If it were me, I would run (not walk) away from that job. If you've been around doing that kind of work, you surely know someone who you can trust to do them a good job. Recommend someone else and remain friends if you care to.
Mike O.
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On Mon, 28 Aug 2006 13:42:55 +0100, woodpassion

Unless you REALLY need the money, find a way to pass... They walked on you once, they'll stomp you this time, because when you pay for something, you buy the right to bitch...
Something they told us in the Army... "The 1st drop of rain that hits you is God's fault, after that, it's yours"... Mac
https://home.comcast.net/~mac.davis https://home.comcast.net/~mac.davis/wood_stuff.htm
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woodpassion wrote:

There's a lot of wisdom been given here. Placing them at the top of your "ex-friend" list is a good approach. Because I'm the type of person I am I would be tempted to take another tack. Agree a reasonable price, get them to pay out for all the materials, start the job, create a big mess, and as soon as they start niggling at you just pack your tools up, say "Finito, Benito!" and walk away. Let them try to find a jobber who will take over someone else's incomplete project.
FoggyTown
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"Long story short~ Remodeled basement for longtime friends,"
I would ask this longtime freind to help you with some painting or yard work. If they give you labor in return i dont think you need to equate the labor rates of skilled VS unskilled. Hauling brush at your house is just as valuable as your skilled carpentry even if the real world has different rates for the two jobs (amonst friends.)
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You have a really evil mind, Foggy..
I LIKE that in a person.. *g*
An evil mind is a terrible thing to waste??? Mac
https://home.comcast.net/~mac.davis https://home.comcast.net/~mac.davis/wood_stuff.htm
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woodpassion wrote:

I still do work for free for (actually with) my friends. Friends helping friends is a great thing in my opinion. I would never charge my friends for anything. But, I do not think I have any "friends" that would treat me as you have described so I cant really comment on your situation. I'm slowly finishing my basement and I asked a friend to help. He did, We worked together. He got a beer or two, some food and we had a good time working together. He even bought a new tool belt on his way over. I expect I will help finish his basement or deck in the future. I will do so gladly. I even did a drive by of his house while he was on vacation to see if his lawn needed mowed. No, he didn't ask me. Its just what friends do!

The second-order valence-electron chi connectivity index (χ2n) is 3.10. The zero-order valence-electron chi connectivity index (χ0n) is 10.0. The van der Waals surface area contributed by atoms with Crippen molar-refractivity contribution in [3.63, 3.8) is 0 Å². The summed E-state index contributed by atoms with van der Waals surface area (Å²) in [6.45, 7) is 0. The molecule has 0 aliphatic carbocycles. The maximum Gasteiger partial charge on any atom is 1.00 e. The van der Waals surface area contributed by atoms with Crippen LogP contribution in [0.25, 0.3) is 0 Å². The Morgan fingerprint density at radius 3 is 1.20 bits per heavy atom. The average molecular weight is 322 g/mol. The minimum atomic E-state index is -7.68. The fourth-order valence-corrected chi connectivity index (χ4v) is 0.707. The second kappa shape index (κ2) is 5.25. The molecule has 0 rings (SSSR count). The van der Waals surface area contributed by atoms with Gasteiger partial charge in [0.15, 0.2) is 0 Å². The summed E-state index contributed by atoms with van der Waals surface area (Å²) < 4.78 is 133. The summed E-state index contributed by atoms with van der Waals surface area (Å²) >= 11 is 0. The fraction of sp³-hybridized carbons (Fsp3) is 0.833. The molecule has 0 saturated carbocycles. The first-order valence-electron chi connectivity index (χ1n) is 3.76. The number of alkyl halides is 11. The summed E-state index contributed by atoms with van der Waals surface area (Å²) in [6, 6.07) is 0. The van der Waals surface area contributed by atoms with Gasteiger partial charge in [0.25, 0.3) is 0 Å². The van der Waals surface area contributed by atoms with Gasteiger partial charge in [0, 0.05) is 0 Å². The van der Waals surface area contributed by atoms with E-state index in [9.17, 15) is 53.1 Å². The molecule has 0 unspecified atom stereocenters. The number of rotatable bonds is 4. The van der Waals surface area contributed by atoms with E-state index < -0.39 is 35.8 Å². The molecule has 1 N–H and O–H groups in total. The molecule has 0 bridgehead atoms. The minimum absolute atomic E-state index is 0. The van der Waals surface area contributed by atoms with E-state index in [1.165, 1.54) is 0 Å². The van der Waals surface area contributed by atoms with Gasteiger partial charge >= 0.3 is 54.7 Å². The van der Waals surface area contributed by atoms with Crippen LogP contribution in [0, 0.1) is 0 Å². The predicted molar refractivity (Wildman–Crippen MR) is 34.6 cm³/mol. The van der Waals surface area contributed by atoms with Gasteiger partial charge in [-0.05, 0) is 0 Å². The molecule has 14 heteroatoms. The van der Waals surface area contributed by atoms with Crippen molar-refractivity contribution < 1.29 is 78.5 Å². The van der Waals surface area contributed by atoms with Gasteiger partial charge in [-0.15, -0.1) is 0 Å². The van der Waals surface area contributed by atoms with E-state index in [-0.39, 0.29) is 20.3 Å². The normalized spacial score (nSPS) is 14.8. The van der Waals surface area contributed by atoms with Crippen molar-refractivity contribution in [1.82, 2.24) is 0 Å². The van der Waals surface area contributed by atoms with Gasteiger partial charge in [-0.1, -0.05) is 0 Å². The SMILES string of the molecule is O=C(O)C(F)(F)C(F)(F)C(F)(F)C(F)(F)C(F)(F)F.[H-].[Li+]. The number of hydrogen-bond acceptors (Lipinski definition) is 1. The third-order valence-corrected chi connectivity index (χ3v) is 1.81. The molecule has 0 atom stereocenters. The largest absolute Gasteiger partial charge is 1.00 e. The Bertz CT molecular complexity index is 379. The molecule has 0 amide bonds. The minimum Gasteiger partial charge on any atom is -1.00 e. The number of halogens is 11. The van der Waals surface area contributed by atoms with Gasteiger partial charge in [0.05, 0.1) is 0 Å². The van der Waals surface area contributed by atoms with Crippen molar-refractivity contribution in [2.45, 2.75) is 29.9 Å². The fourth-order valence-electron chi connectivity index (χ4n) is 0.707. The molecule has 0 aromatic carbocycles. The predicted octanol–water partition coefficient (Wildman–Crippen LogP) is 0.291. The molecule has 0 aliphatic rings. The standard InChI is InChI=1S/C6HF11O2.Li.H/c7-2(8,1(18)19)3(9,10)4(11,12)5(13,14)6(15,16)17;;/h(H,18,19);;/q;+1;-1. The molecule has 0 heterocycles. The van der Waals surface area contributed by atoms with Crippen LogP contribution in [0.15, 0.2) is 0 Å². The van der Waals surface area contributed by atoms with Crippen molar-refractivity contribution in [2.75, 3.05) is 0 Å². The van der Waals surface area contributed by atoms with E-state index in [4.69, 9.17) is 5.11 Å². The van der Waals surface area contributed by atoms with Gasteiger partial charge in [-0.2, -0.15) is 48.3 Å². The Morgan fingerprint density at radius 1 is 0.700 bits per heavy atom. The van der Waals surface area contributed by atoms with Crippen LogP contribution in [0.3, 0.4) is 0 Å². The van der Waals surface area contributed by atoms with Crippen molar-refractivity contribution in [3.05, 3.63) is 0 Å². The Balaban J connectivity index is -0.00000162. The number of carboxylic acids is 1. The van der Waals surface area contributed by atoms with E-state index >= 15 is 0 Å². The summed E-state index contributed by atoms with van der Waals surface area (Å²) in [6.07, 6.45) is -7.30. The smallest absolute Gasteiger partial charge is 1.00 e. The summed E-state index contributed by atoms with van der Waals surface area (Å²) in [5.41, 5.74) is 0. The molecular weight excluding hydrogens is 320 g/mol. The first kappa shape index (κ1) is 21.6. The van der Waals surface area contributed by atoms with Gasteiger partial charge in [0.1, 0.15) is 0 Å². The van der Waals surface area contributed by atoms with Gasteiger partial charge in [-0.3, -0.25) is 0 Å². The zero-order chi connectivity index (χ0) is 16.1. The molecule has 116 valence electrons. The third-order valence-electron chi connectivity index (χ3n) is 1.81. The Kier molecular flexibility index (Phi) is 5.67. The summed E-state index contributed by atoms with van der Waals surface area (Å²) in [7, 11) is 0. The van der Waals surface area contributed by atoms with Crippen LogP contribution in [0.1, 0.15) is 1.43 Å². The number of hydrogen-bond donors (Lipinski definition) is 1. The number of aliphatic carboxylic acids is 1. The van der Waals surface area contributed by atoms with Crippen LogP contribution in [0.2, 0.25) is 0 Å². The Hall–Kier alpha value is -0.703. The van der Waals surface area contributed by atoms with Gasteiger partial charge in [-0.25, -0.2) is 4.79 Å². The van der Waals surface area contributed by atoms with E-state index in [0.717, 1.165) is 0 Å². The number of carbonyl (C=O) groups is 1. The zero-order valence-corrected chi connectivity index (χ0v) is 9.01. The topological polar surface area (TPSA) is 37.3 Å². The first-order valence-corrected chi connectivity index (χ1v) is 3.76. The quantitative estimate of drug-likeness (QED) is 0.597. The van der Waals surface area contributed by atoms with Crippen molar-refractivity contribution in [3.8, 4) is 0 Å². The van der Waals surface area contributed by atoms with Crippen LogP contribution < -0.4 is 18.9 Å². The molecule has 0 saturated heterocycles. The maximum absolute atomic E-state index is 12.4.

I have very old cottage in a campground with other very old cottages. The sound of a power tool brings all the men together to help out. If I was working on something on my cottage I would not even need to ask, I would have help quick enough. If I was free and I head someone working on their cottage I would be over with tools in hand, no questions asked.
There is a flip side of course. If the guy was not friendly, not willing to help out on other peoples projects, or didn't contribute to the good of the campground I would be a little reluctant to just jump in without being asked. If asked I would probably help anyone, friends or not, if they were in need.
Just some thoughts
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"woodpassion" wrote I need some guidance on how much to charge...anyone here do

BTDT. I *usually* say, "If you pay me what *you* think I'm worth, I'll be insulted; If you pay me what *I* think I'm worth, You'll be insulted". "Just pay me enough to ensure that I won't turn you down next time."
Max
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woodpassion wrote:

Wow, that is a mamoth job to do, especially if they just sat on their asses the whole time and did not help. They could've at least helped you hang the drywall or haul away the debris.
I'm sure you did a great job. But now these friends are thinking "How can we get this sucker to do more, and Cheap?"
Tell them you don't have time to do this job. Even if you need the money badly, there's easier ways to make money. This job will destroy what's left of your friendship. They treated you like a slave when you were working for free. Can you imagine how miserable you'll be doing this when they're paying you. Oh yeah, they will screw you over on the fees. That's why they are asking for an hourly rate and a max hours. I'm sure they'll add a lot of extra tasks on, and still expect you to only charge the max hour rate.